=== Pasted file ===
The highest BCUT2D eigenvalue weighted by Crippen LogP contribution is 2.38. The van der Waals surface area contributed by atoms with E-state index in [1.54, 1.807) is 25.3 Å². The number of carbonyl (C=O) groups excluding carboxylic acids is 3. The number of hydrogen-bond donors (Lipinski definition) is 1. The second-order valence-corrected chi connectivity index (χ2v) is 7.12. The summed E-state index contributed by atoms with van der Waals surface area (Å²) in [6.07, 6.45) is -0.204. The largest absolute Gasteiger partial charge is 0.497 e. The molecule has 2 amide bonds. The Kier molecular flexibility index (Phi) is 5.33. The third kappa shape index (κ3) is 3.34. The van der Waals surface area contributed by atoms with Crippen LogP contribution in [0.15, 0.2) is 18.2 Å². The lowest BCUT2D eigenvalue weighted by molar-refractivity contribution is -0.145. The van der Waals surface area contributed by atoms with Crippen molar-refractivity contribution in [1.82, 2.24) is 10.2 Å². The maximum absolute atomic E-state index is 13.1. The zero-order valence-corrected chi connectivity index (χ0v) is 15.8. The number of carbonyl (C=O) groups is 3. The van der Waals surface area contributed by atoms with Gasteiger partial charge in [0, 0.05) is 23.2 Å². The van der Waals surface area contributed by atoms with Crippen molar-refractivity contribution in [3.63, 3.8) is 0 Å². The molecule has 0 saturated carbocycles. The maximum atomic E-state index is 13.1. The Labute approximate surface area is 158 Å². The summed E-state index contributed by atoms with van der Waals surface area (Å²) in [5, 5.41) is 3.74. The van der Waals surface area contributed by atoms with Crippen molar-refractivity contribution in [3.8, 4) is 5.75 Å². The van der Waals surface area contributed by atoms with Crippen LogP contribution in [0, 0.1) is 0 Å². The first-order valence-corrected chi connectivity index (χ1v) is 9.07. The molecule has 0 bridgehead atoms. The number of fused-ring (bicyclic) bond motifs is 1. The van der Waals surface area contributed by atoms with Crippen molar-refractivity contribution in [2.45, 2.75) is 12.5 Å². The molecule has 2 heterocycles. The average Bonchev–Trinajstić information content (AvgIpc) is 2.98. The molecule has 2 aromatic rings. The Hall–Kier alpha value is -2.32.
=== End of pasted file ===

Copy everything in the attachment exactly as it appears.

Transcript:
The highest BCUT2D eigenvalue weighted by Crippen LogP contribution is 2.38. The van der Waals surface area contributed by atoms with E-state index in [1.54, 1.807) is 25.3 Å². The number of carbonyl (C=O) groups excluding carboxylic acids is 3. The number of hydrogen-bond donors (Lipinski definition) is 1. The second-order valence-corrected chi connectivity index (χ2v) is 7.12. The summed E-state index contributed by atoms with van der Waals surface area (Å²) in [6.07, 6.45) is -0.204. The largest absolute Gasteiger partial charge is 0.497 e. The molecule has 2 amide bonds. The Kier molecular flexibility index (Phi) is 5.33. The third kappa shape index (κ3) is 3.34. The van der Waals surface area contributed by atoms with Crippen LogP contribution in [0.15, 0.2) is 18.2 Å². The lowest BCUT2D eigenvalue weighted by molar-refractivity contribution is -0.145. The van der Waals surface area contributed by atoms with Crippen molar-refractivity contribution in [1.82, 2.24) is 10.2 Å². The maximum absolute atomic E-state index is 13.1. The zero-order valence-corrected chi connectivity index (χ0v) is 15.8. The number of carbonyl (C=O) groups is 3. The van der Waals surface area contributed by atoms with Gasteiger partial charge in [0, 0.05) is 23.2 Å². The van der Waals surface area contributed by atoms with Crippen molar-refractivity contribution in [3.63, 3.8) is 0 Å². The molecule has 0 saturated carbocycles. The maximum atomic E-state index is 13.1. The Labute approximate surface area is 158 Å². The summed E-state index contributed by atoms with van der Waals surface area (Å²) in [5, 5.41) is 3.74. The van der Waals surface area contributed by atoms with Crippen molar-refractivity contribution in [3.8, 4) is 5.75 Å². The van der Waals surface area contributed by atoms with Crippen LogP contribution in [0, 0.1) is 0 Å². The first-order valence-corrected chi connectivity index (χ1v) is 9.07. The molecule has 0 bridgehead atoms. The number of fused-ring (bicyclic) bond motifs is 1. The van der Waals surface area contributed by atoms with Crippen molar-refractivity contribution in [2.45, 2.75) is 12.5 Å². The molecule has 2 heterocycles. The average Bonchev–Trinajstić information content (AvgIpc) is 2.98. The molecule has 2 aromatic rings. The Hall–Kier alpha value is -2.32.